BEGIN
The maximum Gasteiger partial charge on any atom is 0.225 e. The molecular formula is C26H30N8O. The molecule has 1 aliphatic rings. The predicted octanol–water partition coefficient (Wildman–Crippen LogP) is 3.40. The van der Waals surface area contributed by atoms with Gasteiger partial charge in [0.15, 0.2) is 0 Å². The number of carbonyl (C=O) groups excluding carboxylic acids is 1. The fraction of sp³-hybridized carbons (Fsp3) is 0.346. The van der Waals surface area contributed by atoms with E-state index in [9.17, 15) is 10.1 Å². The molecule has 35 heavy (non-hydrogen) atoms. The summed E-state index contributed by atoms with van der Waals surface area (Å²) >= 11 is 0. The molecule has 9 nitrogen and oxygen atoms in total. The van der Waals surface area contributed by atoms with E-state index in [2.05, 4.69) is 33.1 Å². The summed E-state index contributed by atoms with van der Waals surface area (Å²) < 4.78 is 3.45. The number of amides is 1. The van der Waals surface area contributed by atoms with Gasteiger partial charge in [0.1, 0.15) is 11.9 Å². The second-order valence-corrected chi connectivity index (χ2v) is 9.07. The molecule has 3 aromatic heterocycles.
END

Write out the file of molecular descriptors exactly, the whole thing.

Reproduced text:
The maximum Gasteiger partial charge on any atom is 0.225 e. The molecular formula is C26H30N8O. The molecule has 1 aliphatic rings. The predicted octanol–water partition coefficient (Wildman–Crippen LogP) is 3.40. The van der Waals surface area contributed by atoms with Gasteiger partial charge in [0.15, 0.2) is 0 Å². The number of carbonyl (C=O) groups excluding carboxylic acids is 1. The fraction of sp³-hybridized carbons (Fsp3) is 0.346. The van der Waals surface area contributed by atoms with E-state index in [9.17, 15) is 10.1 Å². The molecule has 35 heavy (non-hydrogen) atoms. The summed E-state index contributed by atoms with van der Waals surface area (Å²) >= 11 is 0. The molecule has 9 nitrogen and oxygen atoms in total. The van der Waals surface area contributed by atoms with E-state index in [2.05, 4.69) is 33.1 Å². The summed E-state index contributed by atoms with van der Waals surface area (Å²) < 4.78 is 3.45. The number of amides is 1. The van der Waals surface area contributed by atoms with Gasteiger partial charge in [0.1, 0.15) is 11.9 Å². The second-order valence-corrected chi connectivity index (χ2v) is 9.07. The molecule has 3 aromatic heterocycles.